- Reserves: Governments are now seriously considering the benefits of keeping a portion of their reserves in bitcoin – much like they have traditionally done with gold and other major currencies like the USD, Euro or Yen. Their motivation: bitcoins cannot be inflated away through the arbitrary printing of currency to pay for unsustainable national debt, and bitcoins are not controlled by any government, company or individual so it remains neutral with no political strings attached to it.
- Killer Apps: Unimagined apps, businesses and services will continue to be developed on top of bitcoin’s decentralized, peer-to-peer protocol which will always remain open source.
- Payments: Over 100,000 merchants (and growing!) can accept bitcoin payments much like they would credit cards – except without the fees that Visa and MasterCard charge. Their bitcoin purchases can be instantly converted to a currency of their choice. Some entertaining commercials were recently aired (late December 2014) on national television in the U.S. and for the first time in bitcoin’s history, a national audience was introduced to bitcoin:
Today, it’s no longer small businesses or obscure organizations that accept bitcoin. Increasingly bigger names have jumped on board: Microsoft, NewEgg, TigerDirect, Warner Brothers, WordPress, DISH Network, Expedia.com, Dell Corporation, and many more. Also accepting bitcoin are charities and even political parties in the U.S., Australia and Europe.
Will bitcoin become mainstream? It is difficult to answer. The protocol is still in its very early stages. Imagine the internet in the early 90s just as the browsers made the web accessible. Much more development needs to happen for the protocol to scale as a global mainstream technology. Usability needs to improve with less tech savvy individuals. However, as an open and globally active protocol, it is dynamic and there are scores of bitcoin improvement proposals competing for the best ideas that would ultimately be vetted and adopted in the core protocol. There are an estimated 50,000 highly creative and dedicated programmers actively building new apps and services related to bitcoin and the underlying network. Bitcoin has captured the imagination of some of the world’s biggest venture capitalists and individuals who founded or started big name companies (Yahoo, Twitter, Facebook, Netscape, etc).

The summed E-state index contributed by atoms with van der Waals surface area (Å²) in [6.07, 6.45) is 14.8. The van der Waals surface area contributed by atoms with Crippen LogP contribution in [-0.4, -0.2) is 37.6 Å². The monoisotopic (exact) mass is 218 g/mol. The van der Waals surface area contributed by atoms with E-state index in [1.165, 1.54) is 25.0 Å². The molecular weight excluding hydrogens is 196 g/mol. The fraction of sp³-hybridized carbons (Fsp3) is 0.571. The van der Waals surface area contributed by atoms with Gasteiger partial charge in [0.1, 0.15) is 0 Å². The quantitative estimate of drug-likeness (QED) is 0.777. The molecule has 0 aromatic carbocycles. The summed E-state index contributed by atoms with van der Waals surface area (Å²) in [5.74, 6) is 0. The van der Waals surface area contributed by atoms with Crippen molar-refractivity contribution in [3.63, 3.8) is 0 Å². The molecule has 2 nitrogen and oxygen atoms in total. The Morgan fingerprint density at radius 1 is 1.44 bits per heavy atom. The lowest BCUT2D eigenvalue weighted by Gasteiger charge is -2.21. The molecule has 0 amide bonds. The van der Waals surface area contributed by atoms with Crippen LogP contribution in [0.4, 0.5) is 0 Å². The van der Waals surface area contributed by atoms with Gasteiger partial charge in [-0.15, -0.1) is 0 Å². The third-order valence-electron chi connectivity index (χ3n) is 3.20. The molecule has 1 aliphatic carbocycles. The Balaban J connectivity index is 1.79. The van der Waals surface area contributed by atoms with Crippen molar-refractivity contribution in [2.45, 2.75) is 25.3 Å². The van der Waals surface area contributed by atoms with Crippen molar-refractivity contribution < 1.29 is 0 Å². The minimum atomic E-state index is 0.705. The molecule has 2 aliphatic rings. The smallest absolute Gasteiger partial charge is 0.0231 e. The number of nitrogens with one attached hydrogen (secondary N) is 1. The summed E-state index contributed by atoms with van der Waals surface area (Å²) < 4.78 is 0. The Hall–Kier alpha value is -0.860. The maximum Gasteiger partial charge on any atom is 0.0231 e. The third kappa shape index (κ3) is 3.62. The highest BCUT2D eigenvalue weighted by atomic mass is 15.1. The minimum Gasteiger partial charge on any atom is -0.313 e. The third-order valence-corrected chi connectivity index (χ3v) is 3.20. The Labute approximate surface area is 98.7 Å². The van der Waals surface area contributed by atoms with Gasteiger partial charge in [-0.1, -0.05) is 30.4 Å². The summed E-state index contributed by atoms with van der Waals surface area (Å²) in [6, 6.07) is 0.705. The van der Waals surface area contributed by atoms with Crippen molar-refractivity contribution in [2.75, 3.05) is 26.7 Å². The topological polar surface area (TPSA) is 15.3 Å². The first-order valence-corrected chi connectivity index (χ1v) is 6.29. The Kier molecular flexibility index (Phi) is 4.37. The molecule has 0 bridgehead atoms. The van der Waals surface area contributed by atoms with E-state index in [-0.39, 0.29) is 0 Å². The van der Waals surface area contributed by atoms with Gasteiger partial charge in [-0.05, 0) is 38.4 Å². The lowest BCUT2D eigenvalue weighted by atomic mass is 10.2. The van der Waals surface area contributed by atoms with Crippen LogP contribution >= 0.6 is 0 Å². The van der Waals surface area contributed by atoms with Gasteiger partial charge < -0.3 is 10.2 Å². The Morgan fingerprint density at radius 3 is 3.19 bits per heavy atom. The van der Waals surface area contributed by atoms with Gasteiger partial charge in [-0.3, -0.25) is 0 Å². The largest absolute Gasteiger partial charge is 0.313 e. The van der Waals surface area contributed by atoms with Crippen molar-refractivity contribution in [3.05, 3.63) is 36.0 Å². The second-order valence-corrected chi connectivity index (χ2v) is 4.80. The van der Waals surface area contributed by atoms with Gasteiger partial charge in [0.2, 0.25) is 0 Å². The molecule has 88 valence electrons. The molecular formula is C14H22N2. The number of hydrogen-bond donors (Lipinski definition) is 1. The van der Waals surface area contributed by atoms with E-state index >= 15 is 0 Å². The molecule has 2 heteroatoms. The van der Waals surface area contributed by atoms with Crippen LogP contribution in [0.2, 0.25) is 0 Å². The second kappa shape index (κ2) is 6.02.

And lately, banks have begun investing in the technology. Coinbase, a U.S. start up in the bitcoin processing and exchange business, just last month raised $30 million in funding from the following big name players: the New York Stock Exchange, Fortune 500 financial services group USAA, Spain’s largest bank BBVA, and the Japanese telecom gian DoCoMo, altong with individual investors: Former Citigroup CEO Vikram Pandit and former Thomson-Reuters CEO Tom Glocer.
When I look back on 2014 and the relative success of bitcoin, I found the following infographic to be quite informative.
Other Video Resources:
By Omar Odeh
A member of the Khalifa University community